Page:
Richard Best has already given this tour at least four times today.
He grabs a coffee from the Starbucks in the Fitzgerald building on Mount Royal near Charles and walks behind an adjacent parking lot. Down beneath the Jones Falls Expressway, where the feral cats and dirt piles are, Best wants to build what he’s calling the world’s largest urban art park: Section1.
Best is still waiting on the official long-term lease from the Maryland Transportation Authority and working on a formal right-of-entry from Amtrak, which operates a nearby rail line. But he’s already building out a business development plan and readying a board of directors. He’s convincing nearby MICA and the University of Baltimore that not only should they allow their students to hang out under a bridge, they should encourage it.
But those are not the biggest challenges Best is trying to take on with Section1.
His biggest challenge is taking a space frequented by proudly underground artists performing the rebellious act of graffiti (a term Best doesn’t like) and turning it into one of the world’s best known and most visited art spaces.
“It’s the kind of thing only an entrepreneur would say,” said Best, 31, driving in his Jeep after giving Technical.ly Baltimore a tour.
Best is uniquely suited for this strange role as founder of Section1, a soon-to-be nonprofit tasked with building multiple unique art spaces around the city. This highway project is just a starting point.
Raised in suburban Atlanta, Best served four years in military intelligence (he was deployed in Afghanistan working with drones) before landing a cybersecurity job in Maryland at AAI in 2010. That’s how he found, two years later, the unique dual-degree program that gives graduates an MBA from Johns Hopkins Carey Business School and an MA from MICA.
Best has always been artistically inclined, finding time for creative pursuits while in the service. But it was his move to Baltimore that let him develop as a muralist — he was behind a unique, crowdfunded 3D project on Charles Street.
He wants Section1, which he says is a play on Section 8 housing, to be sustainable on revenue. The I-83 location, with its 60,000 square feet of paint-ready cement, is also building out live performance capabilities. There are plans for a 5,000-seat amphitheater that can be rented out. There could be an art supplies store with membership perks. The idea is to complement the foundational and corporate support Best says will come.
The site, which is mostly under the expressway but also includes a trail to an abandoned railyard, will also host a skate park, which should draw in another community altogether.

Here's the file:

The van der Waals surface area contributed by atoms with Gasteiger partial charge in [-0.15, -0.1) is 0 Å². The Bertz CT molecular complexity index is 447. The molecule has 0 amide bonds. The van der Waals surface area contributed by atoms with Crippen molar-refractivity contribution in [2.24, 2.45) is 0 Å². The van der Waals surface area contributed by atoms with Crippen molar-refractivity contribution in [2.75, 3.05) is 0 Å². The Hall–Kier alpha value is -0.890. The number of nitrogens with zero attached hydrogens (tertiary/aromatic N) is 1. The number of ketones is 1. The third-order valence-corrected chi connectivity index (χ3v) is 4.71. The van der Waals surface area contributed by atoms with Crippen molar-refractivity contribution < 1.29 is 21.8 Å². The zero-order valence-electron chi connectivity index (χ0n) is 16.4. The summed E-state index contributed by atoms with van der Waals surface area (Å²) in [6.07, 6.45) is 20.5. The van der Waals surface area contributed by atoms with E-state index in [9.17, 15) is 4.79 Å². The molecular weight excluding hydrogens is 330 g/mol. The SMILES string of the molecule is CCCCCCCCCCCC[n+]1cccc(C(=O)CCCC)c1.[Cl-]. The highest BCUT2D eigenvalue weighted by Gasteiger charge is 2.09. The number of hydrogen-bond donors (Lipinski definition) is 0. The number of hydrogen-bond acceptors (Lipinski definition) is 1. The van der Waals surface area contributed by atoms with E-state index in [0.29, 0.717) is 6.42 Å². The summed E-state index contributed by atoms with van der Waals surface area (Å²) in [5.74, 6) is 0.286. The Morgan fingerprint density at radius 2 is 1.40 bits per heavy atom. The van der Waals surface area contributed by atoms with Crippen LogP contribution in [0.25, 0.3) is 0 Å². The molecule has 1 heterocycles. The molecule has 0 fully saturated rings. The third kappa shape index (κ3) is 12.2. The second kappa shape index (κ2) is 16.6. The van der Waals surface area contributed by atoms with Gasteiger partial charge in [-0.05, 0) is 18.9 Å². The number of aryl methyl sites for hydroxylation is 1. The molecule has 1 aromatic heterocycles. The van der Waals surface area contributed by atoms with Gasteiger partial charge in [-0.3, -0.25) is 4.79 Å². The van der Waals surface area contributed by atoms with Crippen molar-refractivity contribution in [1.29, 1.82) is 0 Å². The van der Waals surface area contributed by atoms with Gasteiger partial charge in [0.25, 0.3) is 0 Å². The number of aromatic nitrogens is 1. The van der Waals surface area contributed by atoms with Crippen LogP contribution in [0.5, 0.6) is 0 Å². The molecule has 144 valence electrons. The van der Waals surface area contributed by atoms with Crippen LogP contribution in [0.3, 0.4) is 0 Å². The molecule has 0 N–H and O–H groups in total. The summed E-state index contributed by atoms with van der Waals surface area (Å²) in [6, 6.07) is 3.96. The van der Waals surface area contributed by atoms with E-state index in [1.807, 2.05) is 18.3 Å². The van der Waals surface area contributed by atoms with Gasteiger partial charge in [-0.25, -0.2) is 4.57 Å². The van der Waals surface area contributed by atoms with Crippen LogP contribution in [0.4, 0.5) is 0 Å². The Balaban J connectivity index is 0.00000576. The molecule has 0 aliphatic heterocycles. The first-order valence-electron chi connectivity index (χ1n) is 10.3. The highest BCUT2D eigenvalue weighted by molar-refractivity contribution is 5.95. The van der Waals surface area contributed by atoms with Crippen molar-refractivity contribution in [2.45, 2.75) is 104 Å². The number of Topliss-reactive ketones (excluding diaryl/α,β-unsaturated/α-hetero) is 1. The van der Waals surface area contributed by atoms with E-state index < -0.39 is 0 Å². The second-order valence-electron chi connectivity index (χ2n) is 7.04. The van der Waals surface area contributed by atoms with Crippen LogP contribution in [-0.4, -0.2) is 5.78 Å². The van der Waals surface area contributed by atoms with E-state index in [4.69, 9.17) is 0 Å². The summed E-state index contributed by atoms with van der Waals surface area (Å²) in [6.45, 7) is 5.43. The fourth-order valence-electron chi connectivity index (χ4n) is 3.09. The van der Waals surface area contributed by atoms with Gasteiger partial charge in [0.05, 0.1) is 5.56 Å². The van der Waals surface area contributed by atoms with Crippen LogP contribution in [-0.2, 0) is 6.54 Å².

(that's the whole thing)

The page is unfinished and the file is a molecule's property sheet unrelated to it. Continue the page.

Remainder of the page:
Best is taking notes from the tech community, both in its investment-savvy, collaborative nature and its big thinking.
Many in those circles are supporters of Best’s project. MissionTix CEO Greg Cangialosi, whom Best lists as an adviser, called Section1 “amazing.” Deb Tillett of the Emerging Technology Centers said the project “is part of this ‘new Baltimore’ that everyone should be excited about.”
If the first obstacles to a project as unorthodox as this are bureaucratic, Best has a head start there.
Former city parks and rec director Chris Delaporte introduced Best to Sam Polakoff, the influential Cormony Development property developer, who is now Section1 board president, as Baltimore Fishbowl first reported. There are more than a dozen people involved, some less formally than others, as seen in the project proposal.
“Everyone has been helpful. There haven’t been those road blocks that you’d expect,” said Best. “Baltimore is a great city to get creative things done.”
It helps that there’s also precedent for this.
Best points to examples like the Wynwood Arts District in Miami and 5 Pointz in Queens. The industrial re-use emulates Manhattan’s High Line and Franklin’s Paine Skate Park in Philadelphia.
For Baltimore, this likely couldn’t happen in a better location. The Station North Arts and Entertainment District, which straddles the tech community, continues to grow its reputation in the region and beyond. Station North isn’t just MICA and Artscape anymore. The rise of urbanism around Penn Station, too, makes this a promising reason for out-of-towners to visit.
“You have to be excited by something like this joining the Baltimore arts community,” said Jeannie Howe, the director of the Greater Baltimore Cultural Alliance.
For now, Best is beginning fundraising efforts for the official site plan and build-out. He’s awaiting nonprofit status and the official word on the organization’s ability to lease the space, which he doesn’t expect to be a problem. Though the space is already seeing small-group tours, Best said a fuller build-out might come by fall 2015.
Which brings us back to Best’s biggest challenge: building a model that retains, rather than alienates, the space’s existing artistic community. Building a structure around a space that grew up without one.
The goal, Best says, will be to curate and develop the best work, while dismissing “the kind of people who come here and spray paint dicks over other people’s work,” he said.
“You’ll always have haters,” Best said. “But this is an opportunity for something bigger for Baltimore.”